The conflicting signals from the Trump Administration confound election experts like Ellen Weintraub, a longtime member of the Federal Election Commission who has pushed unsuccessfully for greater checks on foreign meddling in American elections. “This is an all-hands-on-deck moment for American democracy,” Weintraub, a Democrat, said in a recent interview. “It’s very clear now that there are foreign actors who are very interested in influencing our elections. We really have to do more.”
And that’s without even getting into the parallel propaganda threat that a number of experts believe to be an even greater risk for the nation. Mueller’s team, in an indictment earlier this year of 13 Russians and three groups accused of interfering in the election, revealed that Russia’s well-financed social-media misinformation campaign was much more elaborate — and began much earlier — than Americans had realized. And, even though Russia’s efforts have now come to light, the United States may be ill-equipped to do much about another round of political sabotage by Moscow, some security experts believe. So far, Congressional Republicans have blocked attempts to impose tougher mandatory controls on the social media industry, allowing Facebook and other tech giant to impose their own rules voluntarily. Ann Ravel, a former federal election commissioner, is almost fatalistic about what lies ahead in November.
“Our house is on fire, and we’re just sitting around,” Ravel said. “It’s pretty clear that what we saw from the Russians before is going to occur again in 2018, unfortunately. They’ll just find another mechanism to do it.”
With the midterms just two months away, federal officials said that they have not confirmed any Russian test runs or attempted hacks on American election systems — but they still think attacks are coming.
“Our overall assessment is that we expect Russia to engage in overt and covert means to sow discord and propaganda. That hasn’t changed,” a senior Homeland Security official, who spoke on condition of anonymity, said in an interview.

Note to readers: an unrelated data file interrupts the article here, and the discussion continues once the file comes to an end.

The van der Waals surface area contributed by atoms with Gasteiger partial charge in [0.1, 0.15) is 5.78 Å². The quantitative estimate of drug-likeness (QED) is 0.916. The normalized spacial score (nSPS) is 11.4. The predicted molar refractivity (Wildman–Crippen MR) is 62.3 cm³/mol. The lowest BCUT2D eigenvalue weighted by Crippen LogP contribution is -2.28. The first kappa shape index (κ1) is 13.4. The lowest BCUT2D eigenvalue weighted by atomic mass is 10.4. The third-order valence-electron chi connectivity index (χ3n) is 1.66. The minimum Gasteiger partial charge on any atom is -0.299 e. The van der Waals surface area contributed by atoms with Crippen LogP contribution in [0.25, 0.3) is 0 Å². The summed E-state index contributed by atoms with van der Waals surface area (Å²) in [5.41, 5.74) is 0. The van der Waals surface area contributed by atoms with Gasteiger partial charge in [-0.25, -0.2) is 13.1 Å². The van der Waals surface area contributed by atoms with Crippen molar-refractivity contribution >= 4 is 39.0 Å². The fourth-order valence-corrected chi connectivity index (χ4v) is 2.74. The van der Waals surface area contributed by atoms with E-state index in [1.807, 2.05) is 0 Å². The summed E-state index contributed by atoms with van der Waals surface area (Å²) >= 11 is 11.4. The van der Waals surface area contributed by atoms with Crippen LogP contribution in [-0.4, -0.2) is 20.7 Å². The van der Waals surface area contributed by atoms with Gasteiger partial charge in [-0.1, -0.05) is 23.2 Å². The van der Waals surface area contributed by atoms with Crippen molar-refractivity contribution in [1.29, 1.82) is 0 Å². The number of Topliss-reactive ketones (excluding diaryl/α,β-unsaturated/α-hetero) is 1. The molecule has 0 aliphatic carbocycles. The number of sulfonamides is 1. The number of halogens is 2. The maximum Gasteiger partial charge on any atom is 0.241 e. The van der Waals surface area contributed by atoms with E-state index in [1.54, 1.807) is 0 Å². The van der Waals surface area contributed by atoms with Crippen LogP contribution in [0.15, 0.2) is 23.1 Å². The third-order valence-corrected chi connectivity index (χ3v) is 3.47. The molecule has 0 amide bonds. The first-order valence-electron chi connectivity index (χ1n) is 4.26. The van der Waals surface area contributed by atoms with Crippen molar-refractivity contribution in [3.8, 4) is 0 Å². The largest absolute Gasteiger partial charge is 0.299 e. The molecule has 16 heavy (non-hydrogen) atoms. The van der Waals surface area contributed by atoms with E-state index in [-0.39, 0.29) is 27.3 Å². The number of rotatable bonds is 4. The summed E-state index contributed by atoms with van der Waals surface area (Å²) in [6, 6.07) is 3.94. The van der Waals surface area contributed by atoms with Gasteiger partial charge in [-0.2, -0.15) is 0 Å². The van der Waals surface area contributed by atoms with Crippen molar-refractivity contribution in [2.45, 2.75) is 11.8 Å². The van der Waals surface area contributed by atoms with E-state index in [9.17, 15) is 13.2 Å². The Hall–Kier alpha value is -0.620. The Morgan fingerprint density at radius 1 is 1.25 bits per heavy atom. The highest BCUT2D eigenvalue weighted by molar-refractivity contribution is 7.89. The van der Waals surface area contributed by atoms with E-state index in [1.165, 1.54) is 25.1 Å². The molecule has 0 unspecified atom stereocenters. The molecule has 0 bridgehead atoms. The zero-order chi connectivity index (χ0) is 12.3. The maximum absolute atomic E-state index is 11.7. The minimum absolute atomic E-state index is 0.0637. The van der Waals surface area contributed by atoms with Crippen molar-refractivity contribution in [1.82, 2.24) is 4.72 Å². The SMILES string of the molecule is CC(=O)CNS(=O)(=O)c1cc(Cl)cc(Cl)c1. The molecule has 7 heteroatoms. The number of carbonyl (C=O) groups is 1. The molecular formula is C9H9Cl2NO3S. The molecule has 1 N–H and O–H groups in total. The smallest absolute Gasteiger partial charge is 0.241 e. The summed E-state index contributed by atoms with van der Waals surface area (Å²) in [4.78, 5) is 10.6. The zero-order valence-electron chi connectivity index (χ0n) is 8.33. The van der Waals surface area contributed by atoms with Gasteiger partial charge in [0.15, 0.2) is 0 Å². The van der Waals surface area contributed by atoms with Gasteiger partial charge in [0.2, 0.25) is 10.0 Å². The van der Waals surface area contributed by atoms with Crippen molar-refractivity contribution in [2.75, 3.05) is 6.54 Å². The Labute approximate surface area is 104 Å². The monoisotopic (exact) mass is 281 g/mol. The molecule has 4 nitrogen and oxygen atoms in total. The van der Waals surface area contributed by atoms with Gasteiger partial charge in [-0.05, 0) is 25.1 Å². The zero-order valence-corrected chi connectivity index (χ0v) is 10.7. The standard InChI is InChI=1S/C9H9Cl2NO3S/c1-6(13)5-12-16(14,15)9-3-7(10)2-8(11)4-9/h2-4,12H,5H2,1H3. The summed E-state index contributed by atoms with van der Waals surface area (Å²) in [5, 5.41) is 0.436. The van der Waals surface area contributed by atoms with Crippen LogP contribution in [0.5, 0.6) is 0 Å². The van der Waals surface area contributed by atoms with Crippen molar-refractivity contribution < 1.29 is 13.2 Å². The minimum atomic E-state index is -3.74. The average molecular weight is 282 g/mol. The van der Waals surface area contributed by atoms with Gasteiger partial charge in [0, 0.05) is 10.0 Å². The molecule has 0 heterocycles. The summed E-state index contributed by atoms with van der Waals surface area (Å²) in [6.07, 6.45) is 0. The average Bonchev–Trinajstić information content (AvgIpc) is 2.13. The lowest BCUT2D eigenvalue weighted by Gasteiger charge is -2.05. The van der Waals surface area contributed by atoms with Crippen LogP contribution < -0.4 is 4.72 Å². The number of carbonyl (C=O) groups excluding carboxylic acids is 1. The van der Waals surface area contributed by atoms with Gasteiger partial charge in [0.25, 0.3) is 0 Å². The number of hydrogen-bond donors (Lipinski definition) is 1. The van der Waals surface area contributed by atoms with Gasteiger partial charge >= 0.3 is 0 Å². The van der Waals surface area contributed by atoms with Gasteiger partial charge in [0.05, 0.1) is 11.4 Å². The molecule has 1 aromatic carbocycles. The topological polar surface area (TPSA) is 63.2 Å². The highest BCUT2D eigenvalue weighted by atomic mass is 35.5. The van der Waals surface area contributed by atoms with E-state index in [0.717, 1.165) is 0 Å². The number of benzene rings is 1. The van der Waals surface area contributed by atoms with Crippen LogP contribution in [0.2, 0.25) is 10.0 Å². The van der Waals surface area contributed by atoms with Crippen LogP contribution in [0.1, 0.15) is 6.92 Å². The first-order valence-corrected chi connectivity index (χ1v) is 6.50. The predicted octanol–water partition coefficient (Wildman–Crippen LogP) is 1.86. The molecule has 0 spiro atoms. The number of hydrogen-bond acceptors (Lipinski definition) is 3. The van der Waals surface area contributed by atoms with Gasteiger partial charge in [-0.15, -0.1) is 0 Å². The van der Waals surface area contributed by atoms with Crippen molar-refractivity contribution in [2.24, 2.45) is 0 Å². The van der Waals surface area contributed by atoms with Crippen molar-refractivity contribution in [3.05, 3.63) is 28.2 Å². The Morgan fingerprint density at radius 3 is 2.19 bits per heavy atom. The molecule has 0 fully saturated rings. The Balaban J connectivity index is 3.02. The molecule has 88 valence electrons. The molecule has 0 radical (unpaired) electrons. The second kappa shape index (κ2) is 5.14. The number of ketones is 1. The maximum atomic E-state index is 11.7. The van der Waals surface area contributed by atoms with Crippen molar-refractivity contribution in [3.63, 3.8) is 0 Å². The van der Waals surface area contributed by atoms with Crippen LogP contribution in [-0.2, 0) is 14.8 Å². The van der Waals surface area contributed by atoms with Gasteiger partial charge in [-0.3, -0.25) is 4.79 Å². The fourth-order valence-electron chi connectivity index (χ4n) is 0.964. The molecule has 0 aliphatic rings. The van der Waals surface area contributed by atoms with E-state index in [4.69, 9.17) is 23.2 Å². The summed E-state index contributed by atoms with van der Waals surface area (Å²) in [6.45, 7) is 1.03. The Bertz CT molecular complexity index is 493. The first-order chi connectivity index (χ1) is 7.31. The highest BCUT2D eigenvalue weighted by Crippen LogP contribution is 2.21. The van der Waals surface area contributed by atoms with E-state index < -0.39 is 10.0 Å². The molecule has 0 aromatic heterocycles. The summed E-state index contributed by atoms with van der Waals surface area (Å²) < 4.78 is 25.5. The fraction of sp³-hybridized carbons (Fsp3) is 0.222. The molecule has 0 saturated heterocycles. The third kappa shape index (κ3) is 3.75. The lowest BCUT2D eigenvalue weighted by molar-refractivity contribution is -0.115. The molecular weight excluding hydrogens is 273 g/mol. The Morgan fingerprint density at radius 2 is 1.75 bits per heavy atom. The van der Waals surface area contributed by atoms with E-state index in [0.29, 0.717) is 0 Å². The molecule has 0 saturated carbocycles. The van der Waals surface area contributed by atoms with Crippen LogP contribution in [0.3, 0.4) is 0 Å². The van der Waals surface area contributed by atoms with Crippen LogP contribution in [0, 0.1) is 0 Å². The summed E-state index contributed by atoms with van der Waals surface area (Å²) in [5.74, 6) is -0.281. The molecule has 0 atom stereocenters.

Federal and state officials say they believe the hard-earned lessons of the 2016 election have left them better defended against perhaps the ultimate fear: attempts by Moscow to manipulate the vote tallies in particular states, which rely on a myriad of different and decentralized systems to count ballots. “It would be nearly impossible to affect an actual outcome undetected,” the senior Homeland Security official said. “I’ll never say impossible … but we really don’t see a scenario where someone could affect the final vote count.”
Other federal and state officials echoed that view. “We are light years ahead of where we were in 2016. There were lessons learned from that,” Thomas Hicks, a commissioner on the U.S. Election Assistance Commission, which has been doling out the new federal funding to state election systems, said in an interview.
But some outside cyber-security and election experts are skeptical, saying the vulnerabilities in the election system remain gaping. Remarkably, five states rely solely on electronic voting tabulations, with no paper backup to verify the results. “Anyone who thinks ‘don’t worry, nothing bad can happen,’” said Jeremy Epstein, a computer scientist and expert on election technology who works with the Verified Voting Foundation, “really has their head in the sand.”